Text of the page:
From the Depths
It's this desire to experience what Faber, 42, calls "the places where average citizens live" that drove him during the 20 years he spent working on Petal, which follows Sugar—a prostitute "with a brain in her head"—through 1870s London. After extensively researching everything from the era's Christmas traditions to its smells ("burnt mutton fat and chocolate, roast chestnuts and dog piss," reads one description), Faber has produced what University of Toronto Victorian scholar Mary Ellen Kappler calls "a masterpiece of accuracy."
Critics call it a masterpiece of artistry as well. The New York Times hailed Petal as "a big, sexy, bravura novel," and Columbia Pictures optioned the film rights for a six-figure sum, with Kirsten Dunst set to star. "I'm happy," Faber says, "but the numbers are too big to deal with."
Perhaps that's because he's used to having so little. During his 20s, Faber was so poor he shoplifted to eat. "I recall being followed round a supermarket by a store detective," he says, "while a blueberry Danish defrosted inside my trousers." Unable to afford writing supplies, Faber scribbled parts of Petal on the backs of letters and spent a week living on London's streets—a stint that later proved helpful when he needed to convey "that sense of being vulnerable in this unfriendly place."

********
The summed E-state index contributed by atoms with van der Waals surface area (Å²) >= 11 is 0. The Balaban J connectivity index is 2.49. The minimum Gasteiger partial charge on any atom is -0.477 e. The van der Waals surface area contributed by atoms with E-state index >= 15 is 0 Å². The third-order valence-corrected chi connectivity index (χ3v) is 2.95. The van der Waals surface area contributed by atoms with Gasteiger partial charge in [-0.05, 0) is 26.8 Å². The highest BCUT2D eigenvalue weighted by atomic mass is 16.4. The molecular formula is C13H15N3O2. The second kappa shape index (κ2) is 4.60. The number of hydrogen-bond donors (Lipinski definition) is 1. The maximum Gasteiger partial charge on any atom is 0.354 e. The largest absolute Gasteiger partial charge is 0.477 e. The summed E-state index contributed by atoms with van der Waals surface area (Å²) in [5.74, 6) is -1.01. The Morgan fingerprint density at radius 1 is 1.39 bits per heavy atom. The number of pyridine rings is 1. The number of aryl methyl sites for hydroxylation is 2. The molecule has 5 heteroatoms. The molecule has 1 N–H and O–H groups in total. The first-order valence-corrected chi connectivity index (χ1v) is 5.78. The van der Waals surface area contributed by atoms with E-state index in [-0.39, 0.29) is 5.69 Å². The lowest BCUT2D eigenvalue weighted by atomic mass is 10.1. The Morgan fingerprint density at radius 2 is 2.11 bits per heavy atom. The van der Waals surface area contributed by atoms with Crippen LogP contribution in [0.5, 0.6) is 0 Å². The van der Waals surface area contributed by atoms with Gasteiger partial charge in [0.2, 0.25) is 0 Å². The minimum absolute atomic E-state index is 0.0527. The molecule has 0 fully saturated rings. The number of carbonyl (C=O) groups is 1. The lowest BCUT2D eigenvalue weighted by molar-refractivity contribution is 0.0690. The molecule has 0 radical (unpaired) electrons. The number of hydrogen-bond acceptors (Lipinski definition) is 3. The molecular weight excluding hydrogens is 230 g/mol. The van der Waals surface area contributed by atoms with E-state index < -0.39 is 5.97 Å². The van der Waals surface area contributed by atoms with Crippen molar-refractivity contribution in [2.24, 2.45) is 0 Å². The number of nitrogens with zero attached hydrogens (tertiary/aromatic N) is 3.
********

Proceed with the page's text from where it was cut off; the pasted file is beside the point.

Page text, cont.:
The only child of Henk, a mechanic who died in 1986, and his wife, Elisabeth, a homemaker, Faber moved from Holland to Australia with his parents when he was 7—leaving behind a half brother, his mother's son from an earlier marriage. "I got the idea," Faber says, "that a child's place in a family is a shaky, conditional thing." Alienated from "the notion of community," Faber cultivated the outcast role, rarely bathing and "radiating such disdain that it was difficult for people to come close." Instead, he turned inward, writing his first novel (about space-traveling mice) at 10.
After studying English at the University of Melbourne, Faber married a fellow writer (a long estrangement led to a divorce in 1988) and took a series of part-time jobs—telemarketer, nurse, medical guinea pig—to support his writing. In 1987 he met Eva, now 47 and a high school teacher, when he answered her ad seeking a boarder. The two wed a year later, settling in the Scottish Highlands with her sons Ben, 18, and Daniel, 16—a transition that proved tough for Faber, who contemplated suicide and would disappear for days searching for the "complete isolation" he felt he needed to work. (His other works include the well-received 2000 novel Under the Skin.) "I found him once on a neighboring farm lying under a bed of leaves," Youren recalls. "He was in great pain."
Eventually, however, Faber says he "became more forgiving of my frailties. Being screwed up becomes boring." Today, he "goes to great lengths to make experiences special," his stepson Daniel says, like making invitations for the boys' birthday parties.
Faber isn't likely to switch to the store-bought kind. Despite his newfound wealth, his only wish is to go on living his life—one that makes him so content, he gave Petal a happy ending after killing off Sugar in an early draft. "My old view of the universe has been proved wrong," he says. "I am doing the job I love, in a house I like, with someone I love who loves me. It can't get much better than that."
Eileen Finan in Scotland
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